Last week, we launched our pan-African campaign DO AGRIC at the African Union Summit in Addis Ababa.
We were joined by popular Nigerian music artist D’banj, the African Union Commissioner for Agriculture and Rural Economy H.E Rhoda Peace Tumusiime, Ministers of Foreign Affairs and Agriculture from Mali, Benin and Niger, farmer organisations and several partners.
I was particularly inspired by a successful youth female farmer from Uganda – Elizabeth Nsimadala – who told the audience, “I am a proud successful farmer; I am above the salary scale of public sector servants in Uganda. I do agriculture not only because it pays, but because I can do it better.”
DO AGRIC is about African leaders deciding to create millions of Elizabeths after years of neglecting the agriculture sector. We know that this is possible because growth in agriculture is 11 more effective at reducing poverty as growth in other sectors.
We’re asking millions of African citizens to come together and demand our leaders keep the promise they have made to invest 10% of budgets in agriculture, and do more to support smallholder farmers.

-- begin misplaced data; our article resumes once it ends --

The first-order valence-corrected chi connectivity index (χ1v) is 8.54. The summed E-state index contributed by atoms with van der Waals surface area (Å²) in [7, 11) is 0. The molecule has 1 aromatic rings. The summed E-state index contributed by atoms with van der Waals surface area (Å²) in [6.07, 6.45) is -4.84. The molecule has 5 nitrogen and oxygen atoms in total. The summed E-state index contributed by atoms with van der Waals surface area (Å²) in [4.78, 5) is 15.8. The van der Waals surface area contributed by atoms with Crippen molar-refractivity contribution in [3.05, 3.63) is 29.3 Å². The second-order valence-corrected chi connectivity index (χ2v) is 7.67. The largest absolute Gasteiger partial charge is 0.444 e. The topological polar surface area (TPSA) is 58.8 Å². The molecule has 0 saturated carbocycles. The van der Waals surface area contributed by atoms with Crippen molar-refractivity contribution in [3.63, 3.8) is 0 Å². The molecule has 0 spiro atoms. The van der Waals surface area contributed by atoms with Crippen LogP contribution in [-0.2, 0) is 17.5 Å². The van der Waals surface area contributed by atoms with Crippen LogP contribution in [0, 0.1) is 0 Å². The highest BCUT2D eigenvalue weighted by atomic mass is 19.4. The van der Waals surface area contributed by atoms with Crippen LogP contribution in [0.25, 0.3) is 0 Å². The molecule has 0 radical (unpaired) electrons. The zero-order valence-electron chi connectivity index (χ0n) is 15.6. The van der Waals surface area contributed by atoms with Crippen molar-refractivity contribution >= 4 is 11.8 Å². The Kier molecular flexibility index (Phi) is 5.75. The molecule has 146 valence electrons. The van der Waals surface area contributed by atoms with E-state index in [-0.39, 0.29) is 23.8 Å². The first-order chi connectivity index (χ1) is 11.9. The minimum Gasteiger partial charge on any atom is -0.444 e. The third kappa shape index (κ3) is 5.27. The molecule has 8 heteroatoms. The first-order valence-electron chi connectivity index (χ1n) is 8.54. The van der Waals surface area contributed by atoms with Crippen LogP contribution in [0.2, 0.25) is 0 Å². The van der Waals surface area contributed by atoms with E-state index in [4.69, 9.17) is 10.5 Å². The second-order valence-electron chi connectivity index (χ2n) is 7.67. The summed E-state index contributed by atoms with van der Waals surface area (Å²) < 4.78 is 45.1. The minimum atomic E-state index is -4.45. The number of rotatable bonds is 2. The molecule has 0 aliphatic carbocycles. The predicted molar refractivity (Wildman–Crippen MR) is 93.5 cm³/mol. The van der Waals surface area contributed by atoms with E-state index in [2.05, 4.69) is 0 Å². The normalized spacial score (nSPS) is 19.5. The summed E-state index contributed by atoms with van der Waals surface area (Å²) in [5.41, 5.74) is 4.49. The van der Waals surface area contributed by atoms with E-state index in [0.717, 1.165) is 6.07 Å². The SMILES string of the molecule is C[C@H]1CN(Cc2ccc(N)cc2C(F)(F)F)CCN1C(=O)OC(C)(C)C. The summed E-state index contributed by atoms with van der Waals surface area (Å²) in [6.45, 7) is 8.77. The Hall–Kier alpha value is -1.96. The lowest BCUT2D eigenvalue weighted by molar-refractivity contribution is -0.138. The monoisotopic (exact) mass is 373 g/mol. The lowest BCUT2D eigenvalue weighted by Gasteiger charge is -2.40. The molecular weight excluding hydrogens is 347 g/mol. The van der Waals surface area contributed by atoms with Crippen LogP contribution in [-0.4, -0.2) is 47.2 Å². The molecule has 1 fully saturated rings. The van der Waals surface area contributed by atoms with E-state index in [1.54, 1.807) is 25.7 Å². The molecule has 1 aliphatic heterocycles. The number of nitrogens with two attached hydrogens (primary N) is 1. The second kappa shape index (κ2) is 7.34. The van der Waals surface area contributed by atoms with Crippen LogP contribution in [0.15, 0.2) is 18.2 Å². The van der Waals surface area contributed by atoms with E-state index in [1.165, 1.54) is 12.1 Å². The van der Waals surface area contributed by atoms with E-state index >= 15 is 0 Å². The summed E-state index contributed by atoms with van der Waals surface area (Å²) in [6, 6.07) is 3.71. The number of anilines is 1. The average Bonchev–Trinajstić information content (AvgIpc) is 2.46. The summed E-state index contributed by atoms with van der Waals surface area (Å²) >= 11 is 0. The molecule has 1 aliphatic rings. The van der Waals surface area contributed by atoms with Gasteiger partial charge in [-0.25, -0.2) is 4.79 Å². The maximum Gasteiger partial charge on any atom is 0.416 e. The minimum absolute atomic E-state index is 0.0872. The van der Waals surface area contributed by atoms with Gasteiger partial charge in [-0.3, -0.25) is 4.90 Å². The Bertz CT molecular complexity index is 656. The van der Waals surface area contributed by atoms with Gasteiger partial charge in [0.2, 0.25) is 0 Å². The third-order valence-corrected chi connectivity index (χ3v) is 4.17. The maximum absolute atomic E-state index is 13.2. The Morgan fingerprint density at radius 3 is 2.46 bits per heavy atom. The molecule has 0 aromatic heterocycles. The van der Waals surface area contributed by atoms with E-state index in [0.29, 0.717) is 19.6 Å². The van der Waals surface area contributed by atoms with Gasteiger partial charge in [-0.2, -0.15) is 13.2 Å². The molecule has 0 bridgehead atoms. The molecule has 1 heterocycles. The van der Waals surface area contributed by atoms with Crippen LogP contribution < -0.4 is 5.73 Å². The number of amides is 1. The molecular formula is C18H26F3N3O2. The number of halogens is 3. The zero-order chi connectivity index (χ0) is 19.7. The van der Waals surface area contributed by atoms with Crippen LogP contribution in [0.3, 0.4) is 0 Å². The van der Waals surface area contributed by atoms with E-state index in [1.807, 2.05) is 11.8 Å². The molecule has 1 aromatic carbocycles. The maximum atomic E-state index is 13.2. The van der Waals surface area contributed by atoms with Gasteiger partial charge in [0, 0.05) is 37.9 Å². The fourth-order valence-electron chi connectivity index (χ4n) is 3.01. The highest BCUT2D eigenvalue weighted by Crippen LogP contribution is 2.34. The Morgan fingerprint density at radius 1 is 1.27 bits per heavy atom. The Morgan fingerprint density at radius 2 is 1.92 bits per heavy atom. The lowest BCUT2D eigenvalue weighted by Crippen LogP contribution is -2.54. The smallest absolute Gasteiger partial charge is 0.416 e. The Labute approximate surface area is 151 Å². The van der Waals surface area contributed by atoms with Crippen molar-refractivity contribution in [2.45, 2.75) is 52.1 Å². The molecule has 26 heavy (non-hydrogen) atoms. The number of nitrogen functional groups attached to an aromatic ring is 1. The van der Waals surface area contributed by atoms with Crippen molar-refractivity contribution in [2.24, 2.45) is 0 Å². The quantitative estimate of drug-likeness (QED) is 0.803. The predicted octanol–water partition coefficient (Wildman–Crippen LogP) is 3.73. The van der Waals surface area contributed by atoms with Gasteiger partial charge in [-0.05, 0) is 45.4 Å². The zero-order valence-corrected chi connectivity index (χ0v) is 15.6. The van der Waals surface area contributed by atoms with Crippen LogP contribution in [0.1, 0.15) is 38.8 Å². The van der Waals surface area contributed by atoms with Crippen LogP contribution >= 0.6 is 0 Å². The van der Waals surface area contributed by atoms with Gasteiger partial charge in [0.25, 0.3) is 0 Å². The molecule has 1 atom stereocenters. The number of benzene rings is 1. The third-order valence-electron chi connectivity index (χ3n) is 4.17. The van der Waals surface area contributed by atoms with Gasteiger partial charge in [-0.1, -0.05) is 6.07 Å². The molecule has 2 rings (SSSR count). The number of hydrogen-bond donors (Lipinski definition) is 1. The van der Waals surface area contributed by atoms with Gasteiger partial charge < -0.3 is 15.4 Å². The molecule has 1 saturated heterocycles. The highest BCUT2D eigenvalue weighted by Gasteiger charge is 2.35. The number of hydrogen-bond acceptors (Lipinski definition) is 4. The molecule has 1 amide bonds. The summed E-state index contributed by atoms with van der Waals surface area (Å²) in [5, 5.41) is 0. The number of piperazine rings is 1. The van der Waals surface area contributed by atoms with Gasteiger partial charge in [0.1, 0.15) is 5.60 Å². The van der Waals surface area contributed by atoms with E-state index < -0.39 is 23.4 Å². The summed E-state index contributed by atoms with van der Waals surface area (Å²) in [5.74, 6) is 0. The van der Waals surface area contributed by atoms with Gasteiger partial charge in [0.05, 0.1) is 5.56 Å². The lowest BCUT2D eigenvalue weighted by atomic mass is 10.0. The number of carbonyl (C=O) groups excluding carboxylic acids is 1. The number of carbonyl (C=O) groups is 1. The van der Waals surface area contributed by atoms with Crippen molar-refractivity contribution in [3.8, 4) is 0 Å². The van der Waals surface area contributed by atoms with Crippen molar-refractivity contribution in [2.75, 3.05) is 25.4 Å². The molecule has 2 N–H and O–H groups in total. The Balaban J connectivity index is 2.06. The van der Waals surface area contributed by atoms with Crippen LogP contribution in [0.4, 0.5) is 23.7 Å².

D’ banj was there in person to kick off the campaign by being the first person to the petition. Listen to him talking about why young people should be looking to agriculture for a career on BBC Africa.
African Footballer of the Year for three years running and Manchester City player, Yaya Touré, echoed the call to action in a public service announcement filmed for the launch.
In Addis Ababa, the campaign launched at a joint event hosted by the Pan-African Farmers Organization (PAFO), ActionAid International, ONE, ACORD International, Oxfam and the Alliance for a Green Revolution in Africa. It brought together policy makers, multilateral institutions, the private sector, agriculture experts and regional and national farmer organisations from the east, west, and southern regions of Africa.
Participants in the bilingual forum discussed a set of 10 recommendations for how investment in agriculture could be boosted by a mix of public and private sector investment as well as policy reforms that benefit smallholder farmers. These recommendations were presented to the African Union commission, along with a petition from PAFO, at a high level session where DO AGRIC was also on the agenda.
It was great to see such diverse organisations agreeing to send a common message to the African Union. ONE’s new report, Ripe for Change, documents the development impacts of agriculture investments across Africa and actively contributed to these joint recommendations.